Confused (and honestly a little trepidatious about how bad it could possibly be), I asked, “What?”
“Your dad,” she started, looking like this was basically the last thing in the world she actually wanted to talk about, but was forcing herself to. “He’s not going to remember Scott after this. Like, at all.”
The words fell like a bomb. And like a bomb, it felt like a concussive wave had punched through my gut. For a moment after she spoke, I just stared at her while trying to comprehend. “What—what?!”
“It’s a Pooka thing,” she elaborated. “You know how the Bystander Effect erases all the supernatural stuff from human memories? They see something completely inexplicable and it just ‘poof’, disappears?” When I nodded, she gestured. “That’s what happens when Pooka die. Anyone that’s not immune to the Bystander Effect just… poof, we disappear from their minds. We’re erased. That’s why I don’t spend a lot of time around normal humans, because every time I die, they completely forget who I am. It sucks, so I stopped doing it. But it’s been awhile, so I didn’t even think about it last night when… when everything happened. It was all going so fast and there were Heretics here and–” She sighed. “Sorry.”
“You—he–” My mouth worked while my head shook. “That doesn’t even… how? You mean my dad just—forgot everything about Scott? Everything? All of it? What about his parents? Do they just forget they had a son? They have pictures! And his mom still had his room with some of his stuff that he didn’t take with him. What about all that? What about his job? Do they just forget about him? What about cases he’s supposed to testify in, or tickets he’s written, or anything else he did as a deputy?”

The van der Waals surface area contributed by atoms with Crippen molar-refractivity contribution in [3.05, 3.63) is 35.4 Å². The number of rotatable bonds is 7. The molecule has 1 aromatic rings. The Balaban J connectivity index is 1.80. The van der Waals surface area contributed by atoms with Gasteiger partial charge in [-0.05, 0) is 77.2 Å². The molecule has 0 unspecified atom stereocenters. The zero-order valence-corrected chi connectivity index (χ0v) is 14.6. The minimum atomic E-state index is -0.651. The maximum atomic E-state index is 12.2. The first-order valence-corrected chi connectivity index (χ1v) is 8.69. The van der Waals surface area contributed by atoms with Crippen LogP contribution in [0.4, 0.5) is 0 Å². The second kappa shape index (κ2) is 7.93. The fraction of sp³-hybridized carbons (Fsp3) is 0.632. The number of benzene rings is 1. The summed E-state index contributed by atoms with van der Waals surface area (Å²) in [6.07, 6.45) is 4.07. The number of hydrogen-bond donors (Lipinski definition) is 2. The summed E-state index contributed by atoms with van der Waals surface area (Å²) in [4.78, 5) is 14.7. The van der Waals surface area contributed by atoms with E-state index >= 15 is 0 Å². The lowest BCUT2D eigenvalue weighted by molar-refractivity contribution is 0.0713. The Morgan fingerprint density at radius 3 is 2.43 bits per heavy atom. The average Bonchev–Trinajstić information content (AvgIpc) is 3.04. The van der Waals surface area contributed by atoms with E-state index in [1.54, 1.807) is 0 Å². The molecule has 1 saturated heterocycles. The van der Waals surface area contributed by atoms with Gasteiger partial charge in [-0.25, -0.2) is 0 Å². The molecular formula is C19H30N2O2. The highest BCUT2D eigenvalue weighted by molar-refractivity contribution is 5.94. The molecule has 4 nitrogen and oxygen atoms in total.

“Bystander Effect,” she answered. “They’ll look at the pictures and not see him. They’ll see his room and stuff and think it belongs to someone else, like a friend that stayed for awhile, or a nephew, or anything else other than the truth. People will suddenly remember the cases being taken by someone else. Everything in the Bystander world gets rewritten as if he was never there.” Her expression darkened a bit then as she looked away from me, voice dropping to a mutter. “Like I said, it sucks ass.”
“No, but—that’s not–” My stomach was sinking. His parents would just forget he existed? That was—that was just… wrong. Sure, I hadn’t known how I was going to help my dad and Scott’s parents get through losing him, but I didn’t want them to forget him. That was sick. It was awful. “That’s not fair.”
“Tell me about it,” Twister muttered. Her voice made it clear that she’d been personally burned by that. She looked over at me, brow twisted into a frown. “You said those angel fucks were behind that shit?”
“Seosten,” I muttered quietly while nodding. “Yeah. They created the Bystander Effect, apparently.”
“Yeah, well…” Twister went silent briefly, her emotions playing over her face far more than they usually did. “I’d like to get them in a room somewhere and let them know just what I think about that.”
Closing my eyes, I thought about Scott’s parents, coworkers, and friends just forgetting he ever existed. I thought about his entire life in the Bystander world being completely erased, of him being erased.
“So would I,” I muttered so quietly that the words were carried away by the breeze. “So would I.”
Christmas Day. It had always been important to my dad and me, a way of showing that we were still a family even though Mom wasn’t there anymore. When I was still young, he always went completely out of his way to make it special, obviously feeling like he had to make up for her absence. Not just as far as presents went, but with food and everything else too. He’d have holiday movies playing through the whole day, and the entire house would be filled with the smell of all the food he picked up from the restaurant and bakery the day before. Not to mention the lengths he went to as far as decorations went.
He’d always done everything he could to make sure that I didn’t feel like we were missing anything for the holiday. But we were. We were missing my mother, and no amount of cookies, music, bright lights, or Ralphie finally getting that BB gun could fill the void that her absence had left for all these years.